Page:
- The Washington Times - Sunday, September 16, 2007

ANALYSIS/OPINION:

Nearly 15 years ago, health insurers opposed Hillary Clinton when she tried to give American health care a makeover in the image of the European and Canadian system. Back then, insurers blasted the Clinton proposal as a government takeover of medical decision-making. Today, they support a new federal agency that would decide what is the most cost-effective or best drug or service, and use that as the benchmark for health-care reimbursement.

Mrs. Clinton and the insurance industry like to call this new bureaucracy a “Best Practice Institute.” In fact, it is nothing more than cost-cutting bureaucrats seeking to practice medicine in order to save money, usually at the expense of patient lives and well being.

One could go to Britain or Canada where such government institutes have a small group of underachieving doctors and health economists decide — after a drug has been found to be safe and effective — whether a new product is “worth it.” Such institutes curiously wind up rejecting new drug after new drug for cancer, Alzheimer’s, multiple sclerosis and osteoporosis in favor of older drugs, ignoring individual differences in response and benefit as irrelevant or wasteful.

But why travel when you can find the same lack of thought and compassion in the Center for Medicare and Medicaid Services? Anyone who thinks leadership doesn’t matter should watch as CMS rolls back efforts by its former director, Dr. Mark McClellan, to create a real time system to match the right treatment to the right patient. That visionary enterprise has been shoved aside by bureaucrats all too willing to curry favor with Mrs. Clinton and insurers who see a government “Best Practice Institute” as a great way to sell rationing of breakthrough drugs and devices.

Most recently, CMS issued a best practice decision on the use of drugs known as erythropoiesis stimulating agents (ESAs). These are drugs oncologists have used for 20 years to boost red-blood levels of patients to endure longer, more frequent and stronger doses of chemotherapy. They have made it possible to eliminate repeated blood transfusions in cancer patients, especially elderly and patients who have other illnesses. A study Frank Lichtenberg conducted for the Center for Medicine in the Public Interest found that over the past decade the addition of new chemotherapy agents has extended the life of elderly cancer patients by one year for an additional cost of about $4,600 per person.

It would be nearly impossible to use these new and more powerful cancer drugs in the absence of ESAs. But CMS has used the FDA’s manhandling of some safety data from studies investigating the use of ESAs in healthy patients to justify a one-size-fits-all approach.

Congress and insurers want CMS to emulate what “Best Practice Institutes” around the world do in rendering cost or comparative effectiveness judgments.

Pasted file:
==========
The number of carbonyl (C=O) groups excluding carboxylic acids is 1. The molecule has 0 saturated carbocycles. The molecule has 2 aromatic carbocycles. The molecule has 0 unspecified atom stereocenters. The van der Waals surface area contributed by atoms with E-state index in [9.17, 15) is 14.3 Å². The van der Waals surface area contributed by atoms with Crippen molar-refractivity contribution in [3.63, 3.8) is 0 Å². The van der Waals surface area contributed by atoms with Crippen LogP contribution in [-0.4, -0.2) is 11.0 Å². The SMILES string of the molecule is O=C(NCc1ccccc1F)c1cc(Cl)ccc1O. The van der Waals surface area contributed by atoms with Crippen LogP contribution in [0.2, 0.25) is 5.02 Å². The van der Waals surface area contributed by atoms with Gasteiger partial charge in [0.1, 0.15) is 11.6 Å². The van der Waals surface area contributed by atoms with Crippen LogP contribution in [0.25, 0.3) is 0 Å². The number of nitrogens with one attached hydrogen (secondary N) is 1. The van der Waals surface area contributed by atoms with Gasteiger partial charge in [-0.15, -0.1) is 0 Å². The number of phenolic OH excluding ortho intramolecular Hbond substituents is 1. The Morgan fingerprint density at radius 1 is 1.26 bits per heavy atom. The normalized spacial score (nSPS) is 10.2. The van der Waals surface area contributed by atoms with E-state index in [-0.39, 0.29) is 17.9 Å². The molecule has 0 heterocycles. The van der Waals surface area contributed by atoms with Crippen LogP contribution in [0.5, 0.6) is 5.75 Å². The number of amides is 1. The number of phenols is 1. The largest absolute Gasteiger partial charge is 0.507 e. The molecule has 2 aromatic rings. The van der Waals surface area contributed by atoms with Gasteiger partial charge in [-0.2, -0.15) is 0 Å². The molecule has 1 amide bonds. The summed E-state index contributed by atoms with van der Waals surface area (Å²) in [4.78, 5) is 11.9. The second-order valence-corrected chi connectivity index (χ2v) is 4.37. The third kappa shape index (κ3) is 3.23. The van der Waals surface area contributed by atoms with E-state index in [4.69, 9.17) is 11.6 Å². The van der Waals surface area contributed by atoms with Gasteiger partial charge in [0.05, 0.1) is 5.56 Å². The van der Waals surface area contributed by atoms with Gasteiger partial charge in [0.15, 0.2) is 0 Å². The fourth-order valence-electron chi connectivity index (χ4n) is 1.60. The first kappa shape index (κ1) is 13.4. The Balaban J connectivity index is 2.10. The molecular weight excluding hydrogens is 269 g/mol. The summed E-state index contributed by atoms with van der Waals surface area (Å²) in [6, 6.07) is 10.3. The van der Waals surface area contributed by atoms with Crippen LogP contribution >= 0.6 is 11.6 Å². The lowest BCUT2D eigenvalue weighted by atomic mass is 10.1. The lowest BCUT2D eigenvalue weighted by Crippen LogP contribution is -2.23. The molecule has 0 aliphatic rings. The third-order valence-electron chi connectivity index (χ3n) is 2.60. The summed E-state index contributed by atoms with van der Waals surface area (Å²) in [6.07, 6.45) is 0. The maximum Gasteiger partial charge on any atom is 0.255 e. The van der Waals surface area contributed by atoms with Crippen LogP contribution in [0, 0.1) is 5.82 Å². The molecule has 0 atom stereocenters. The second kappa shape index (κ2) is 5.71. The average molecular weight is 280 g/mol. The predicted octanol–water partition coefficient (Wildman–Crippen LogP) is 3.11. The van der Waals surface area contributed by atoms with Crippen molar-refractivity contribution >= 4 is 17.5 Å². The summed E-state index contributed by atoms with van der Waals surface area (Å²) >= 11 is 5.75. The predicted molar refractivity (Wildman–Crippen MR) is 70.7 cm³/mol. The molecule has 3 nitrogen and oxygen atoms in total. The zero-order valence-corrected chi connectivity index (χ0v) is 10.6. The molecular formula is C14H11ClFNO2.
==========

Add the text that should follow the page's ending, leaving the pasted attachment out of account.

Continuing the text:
CMS has applied one hemoglobin level to millions of cancer patients regardless of cancer type, or of secondary illness or of severity of disease or response to treatment should be treated the same: with as little ESA as possible. Moreover, it has suggested that transfusion-first policy is perhaps “best practice” or most cost-effective.

CMS seemingly focuses on cost control to arrive at its decision. ESAs are not only cost-effective in terms of reducing the risk of infections, recipient rejection of transfusions and administrative costs but also boost an individual’s quality of life. Without ESAs, many patients would simply not tolerate and therefore respond to newer cancer drugs.

CMS also ignored the cost of paying for and maintaining an increased blood supply and transfusion system. A recent Los Angeles Times article noted that less than 5 percent of all Americans donate blood and that shortages persist.

Congress is already backpedaling on best practice. The Senate unanimously (Mrs. Clinton, too) voted to condemn CMS for its ESA decision. The Congressional Budget Office said a “Best Practice Institute” — through programmed to ignore individual differences in response to care — would cost money. Meanwhile, insurers such as California Blue Shield implemented the CMS restriction immediately after it was announced but dropped the plan after patients and doctors found out.

The CMS coverage decision should be a wake-up call to those who thought that Mrs. Clinton’s Best Practice Institute would promote better medicine. Instead, it will create a single reimbursement standard that will be enforced by Medicare and adopted by insurers without regard to patient need or medical progress. Overturning the CMS decision is not enough. Creating a comparative effectiveness board will ensure that patients die waiting for decisions. Best practice? “Katrinacare” is more like it.

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